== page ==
2007 - 2011
HINES Italia Srl
Architecture, Interior Design
GFA: 800 sqm
Design team Stefano Boeri (Founding partner), Gianandrea Barreca (partner), Marco Brega (project manager), Chiara Quinzii (project leader), Inge Lengwenus (project leader), Alessandro Agosti, Daniele Barillari, Frederic De Smet, Kristina Drapic, Marco Giorgio
Images Paolo Rosselli, Iwan Baan
The Incubator for Art, also known as Stecca 3, is located in the heart of Milan’s Porta Nuova, a district that since 2005 has been the subject of an extensive urban redevelopment project. Relatively small in size compared to the monumental verticality of the skyscrapers that surround it, the new building faces south on the Parco della Biblioteca degli Alberi while it is flanked to the northeast by the Riccardo Catella Foundation building with its garden. In this context of significant pre-existing buildings and green spaces, the incubator plays the link role between a part of the city and the large park under construction.
Its location in an area undergoing great change and subject to rapid transformation has meant that the complex took on social, economic and relational importance that allowed it to acquire a role as a fundamental centre for association and meeting. In actual fact the Incubator for Art stands on the site of the old Brown Boveri industrial building, part of the so-called “Stecca degli artigiani” and demolished during the redevelopment of the area, and as such has inherited its important legacy: from the 1980s the structure had become a reference point for numerous self-managed craft workshops and shared urban planning activities as well as an all-embracing social centre where a large number of associations were based.
In Boeri‘s new project, the latter have now cemented their place and others have been added. Furthermore, in order to keep the social character of the place alive, every five years the Milan City Council promotes a call for tenders so that cultural, voluntary and participatory activities can alternate with a target audience ranging from youth meeting groups to environmental sustainability, from multicultural integration to activities for children, from self-production to archival activities. The basic idea was to maintain an industrial character for the new artistic incubator: cheap construction materials and techniques were employed, such as the perforated frame made of dry-mounted aluminium sheets and it was decided to resume the volume and colours typical of the industrial and artisanal structures of the Milan of the late twentieth century.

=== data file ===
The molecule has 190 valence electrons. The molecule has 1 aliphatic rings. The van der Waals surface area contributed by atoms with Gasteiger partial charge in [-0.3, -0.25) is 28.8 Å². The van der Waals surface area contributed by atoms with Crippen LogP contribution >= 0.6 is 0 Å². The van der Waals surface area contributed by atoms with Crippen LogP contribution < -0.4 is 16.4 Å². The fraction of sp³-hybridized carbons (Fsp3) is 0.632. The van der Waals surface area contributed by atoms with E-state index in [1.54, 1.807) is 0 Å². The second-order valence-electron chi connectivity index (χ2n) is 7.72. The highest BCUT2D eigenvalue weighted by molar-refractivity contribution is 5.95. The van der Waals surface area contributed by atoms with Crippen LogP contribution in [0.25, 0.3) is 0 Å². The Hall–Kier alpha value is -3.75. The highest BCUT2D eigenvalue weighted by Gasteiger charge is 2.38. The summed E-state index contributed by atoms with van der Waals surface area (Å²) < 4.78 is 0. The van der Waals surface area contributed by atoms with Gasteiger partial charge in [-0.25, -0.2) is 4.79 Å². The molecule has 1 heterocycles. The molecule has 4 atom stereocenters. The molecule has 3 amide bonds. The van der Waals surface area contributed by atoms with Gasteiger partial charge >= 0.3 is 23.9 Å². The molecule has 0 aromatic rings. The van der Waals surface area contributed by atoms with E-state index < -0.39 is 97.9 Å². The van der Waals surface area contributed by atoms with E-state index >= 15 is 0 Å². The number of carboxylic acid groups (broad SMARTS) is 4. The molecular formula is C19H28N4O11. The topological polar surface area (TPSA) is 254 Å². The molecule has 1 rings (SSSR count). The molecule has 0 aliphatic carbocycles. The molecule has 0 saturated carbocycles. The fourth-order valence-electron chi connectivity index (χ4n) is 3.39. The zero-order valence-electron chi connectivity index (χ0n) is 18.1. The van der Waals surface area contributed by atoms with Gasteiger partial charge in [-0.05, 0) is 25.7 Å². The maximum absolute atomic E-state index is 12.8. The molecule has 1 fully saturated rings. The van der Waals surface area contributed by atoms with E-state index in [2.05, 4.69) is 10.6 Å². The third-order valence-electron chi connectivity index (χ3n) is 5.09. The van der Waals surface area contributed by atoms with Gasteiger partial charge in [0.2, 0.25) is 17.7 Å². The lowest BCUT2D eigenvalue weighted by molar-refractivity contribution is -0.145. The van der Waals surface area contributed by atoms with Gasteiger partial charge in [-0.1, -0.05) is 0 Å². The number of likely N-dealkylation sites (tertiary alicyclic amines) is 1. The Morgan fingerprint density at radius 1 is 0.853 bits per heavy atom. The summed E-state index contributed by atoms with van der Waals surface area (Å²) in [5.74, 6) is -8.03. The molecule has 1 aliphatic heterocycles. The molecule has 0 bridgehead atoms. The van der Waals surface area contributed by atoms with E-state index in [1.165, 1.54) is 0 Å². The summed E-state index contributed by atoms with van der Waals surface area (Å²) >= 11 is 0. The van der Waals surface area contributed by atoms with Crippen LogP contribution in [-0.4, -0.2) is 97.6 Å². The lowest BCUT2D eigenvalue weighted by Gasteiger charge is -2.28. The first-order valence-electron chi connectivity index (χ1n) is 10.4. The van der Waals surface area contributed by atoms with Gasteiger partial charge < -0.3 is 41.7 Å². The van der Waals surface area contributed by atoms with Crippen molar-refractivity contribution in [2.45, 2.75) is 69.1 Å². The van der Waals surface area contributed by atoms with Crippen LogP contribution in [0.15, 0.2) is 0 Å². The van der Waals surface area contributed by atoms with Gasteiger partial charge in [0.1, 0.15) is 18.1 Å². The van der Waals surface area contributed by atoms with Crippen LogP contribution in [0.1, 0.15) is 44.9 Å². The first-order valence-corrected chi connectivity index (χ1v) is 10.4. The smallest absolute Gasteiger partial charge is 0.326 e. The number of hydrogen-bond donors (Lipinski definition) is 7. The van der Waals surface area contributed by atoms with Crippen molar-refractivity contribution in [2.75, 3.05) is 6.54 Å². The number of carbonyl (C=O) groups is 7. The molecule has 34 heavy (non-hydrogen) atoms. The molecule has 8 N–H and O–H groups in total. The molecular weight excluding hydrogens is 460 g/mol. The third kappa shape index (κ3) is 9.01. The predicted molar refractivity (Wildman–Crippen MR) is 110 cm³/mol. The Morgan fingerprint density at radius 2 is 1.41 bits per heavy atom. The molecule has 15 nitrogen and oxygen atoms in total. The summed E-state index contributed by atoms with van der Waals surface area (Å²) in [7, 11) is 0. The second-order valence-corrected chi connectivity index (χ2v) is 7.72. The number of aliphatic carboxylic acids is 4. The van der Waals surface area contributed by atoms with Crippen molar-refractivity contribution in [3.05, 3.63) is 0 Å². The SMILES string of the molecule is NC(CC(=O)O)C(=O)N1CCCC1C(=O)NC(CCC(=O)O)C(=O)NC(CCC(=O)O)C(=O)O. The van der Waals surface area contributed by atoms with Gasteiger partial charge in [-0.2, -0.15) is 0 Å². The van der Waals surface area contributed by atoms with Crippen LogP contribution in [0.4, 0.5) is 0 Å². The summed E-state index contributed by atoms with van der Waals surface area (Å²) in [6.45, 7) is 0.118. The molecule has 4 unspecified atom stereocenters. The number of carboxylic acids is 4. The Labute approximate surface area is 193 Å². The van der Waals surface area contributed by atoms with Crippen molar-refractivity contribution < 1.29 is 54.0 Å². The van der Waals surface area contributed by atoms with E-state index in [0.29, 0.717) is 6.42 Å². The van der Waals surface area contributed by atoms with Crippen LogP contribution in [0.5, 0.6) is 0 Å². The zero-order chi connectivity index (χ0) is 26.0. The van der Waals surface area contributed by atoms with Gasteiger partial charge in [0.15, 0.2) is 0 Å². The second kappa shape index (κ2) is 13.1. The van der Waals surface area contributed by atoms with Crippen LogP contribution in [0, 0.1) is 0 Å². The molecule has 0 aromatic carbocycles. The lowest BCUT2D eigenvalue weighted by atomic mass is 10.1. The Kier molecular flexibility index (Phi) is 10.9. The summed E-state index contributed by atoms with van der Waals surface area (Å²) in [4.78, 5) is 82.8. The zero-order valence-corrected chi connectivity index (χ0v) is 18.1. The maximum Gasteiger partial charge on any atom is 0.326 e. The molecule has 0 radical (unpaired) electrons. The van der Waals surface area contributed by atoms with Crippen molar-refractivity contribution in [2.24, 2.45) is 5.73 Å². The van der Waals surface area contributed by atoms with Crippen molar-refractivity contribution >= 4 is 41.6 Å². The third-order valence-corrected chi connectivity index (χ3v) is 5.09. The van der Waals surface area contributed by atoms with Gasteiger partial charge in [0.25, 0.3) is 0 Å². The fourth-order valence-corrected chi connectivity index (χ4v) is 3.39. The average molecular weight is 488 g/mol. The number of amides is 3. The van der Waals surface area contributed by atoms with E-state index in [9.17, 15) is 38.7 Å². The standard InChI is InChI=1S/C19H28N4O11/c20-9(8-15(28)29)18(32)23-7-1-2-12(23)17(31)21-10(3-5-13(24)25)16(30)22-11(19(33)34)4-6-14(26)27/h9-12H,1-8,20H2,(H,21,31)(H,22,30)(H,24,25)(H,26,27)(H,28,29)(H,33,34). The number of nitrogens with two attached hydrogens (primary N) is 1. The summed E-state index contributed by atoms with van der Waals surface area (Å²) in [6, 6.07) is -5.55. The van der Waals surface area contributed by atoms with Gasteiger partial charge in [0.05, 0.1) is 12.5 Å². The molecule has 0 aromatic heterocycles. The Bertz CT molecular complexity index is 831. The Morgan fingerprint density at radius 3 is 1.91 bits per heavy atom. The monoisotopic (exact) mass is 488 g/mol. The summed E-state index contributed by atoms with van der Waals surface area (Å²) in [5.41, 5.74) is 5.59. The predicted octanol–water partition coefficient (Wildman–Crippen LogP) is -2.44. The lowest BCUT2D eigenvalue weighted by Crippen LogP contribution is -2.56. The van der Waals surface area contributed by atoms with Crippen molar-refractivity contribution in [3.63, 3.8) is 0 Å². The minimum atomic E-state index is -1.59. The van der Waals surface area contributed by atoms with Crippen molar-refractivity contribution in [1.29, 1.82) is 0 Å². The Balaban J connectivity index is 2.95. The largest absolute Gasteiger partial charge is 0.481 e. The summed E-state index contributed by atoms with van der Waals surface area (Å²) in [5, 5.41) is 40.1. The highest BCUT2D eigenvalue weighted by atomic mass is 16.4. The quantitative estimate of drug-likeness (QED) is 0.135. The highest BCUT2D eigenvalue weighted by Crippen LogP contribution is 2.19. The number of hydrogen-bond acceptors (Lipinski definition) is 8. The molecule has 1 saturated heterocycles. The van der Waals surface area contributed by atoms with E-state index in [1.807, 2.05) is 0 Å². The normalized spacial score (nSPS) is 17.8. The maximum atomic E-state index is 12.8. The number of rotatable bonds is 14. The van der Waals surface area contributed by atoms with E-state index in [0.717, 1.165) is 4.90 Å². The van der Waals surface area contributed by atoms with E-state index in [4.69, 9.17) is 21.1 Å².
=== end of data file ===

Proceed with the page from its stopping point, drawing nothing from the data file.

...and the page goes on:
The space consists of a single parallelepiped of about 800 square metres divided into two floors. On the ground floor there are 3 large laboratories of different sizes, as well as two smaller multi-functional spaces, while on the upper floor there is an open space where conferences, meetings and exhibitions can be held.
On the outside the metal cladding is punctuated vertically by the joints of the panels and by the long openings provided by a brise-soleil of the same dimensions which is perpendicular to the wall and which creates unprecedented interplays of light. The building opens up to the surrounding city, contradicting its compact and introverted form through various formal devices including the obvious and massive protrusions of the cantilevered roofs on the south and east sides and the large full-height window to the north which offers a showcase featuring this city of activities organized by the cultural centre. A staircase below the canopy facing the park leads to a semi-open space used as the first floor atrium. The alternation of full and empty triggers an interesting material dualism which is resolved in the attempt to lighten a seemingly massive body that is not pervious to view.
The metal sheet also embraces the roof, which houses a series of photovoltaic panels. Moreover in an attempt to reduce energy consumption, the structure is equipped with a heat pump for heating the rooms.
The interior spaces are designed with a tendency towards neutrality in terms of colours, and flexibility regarding the division of walls and furniture: white dominates and is found in all the rooms and spaces making them bright and constantly suitable for the activities carried out within.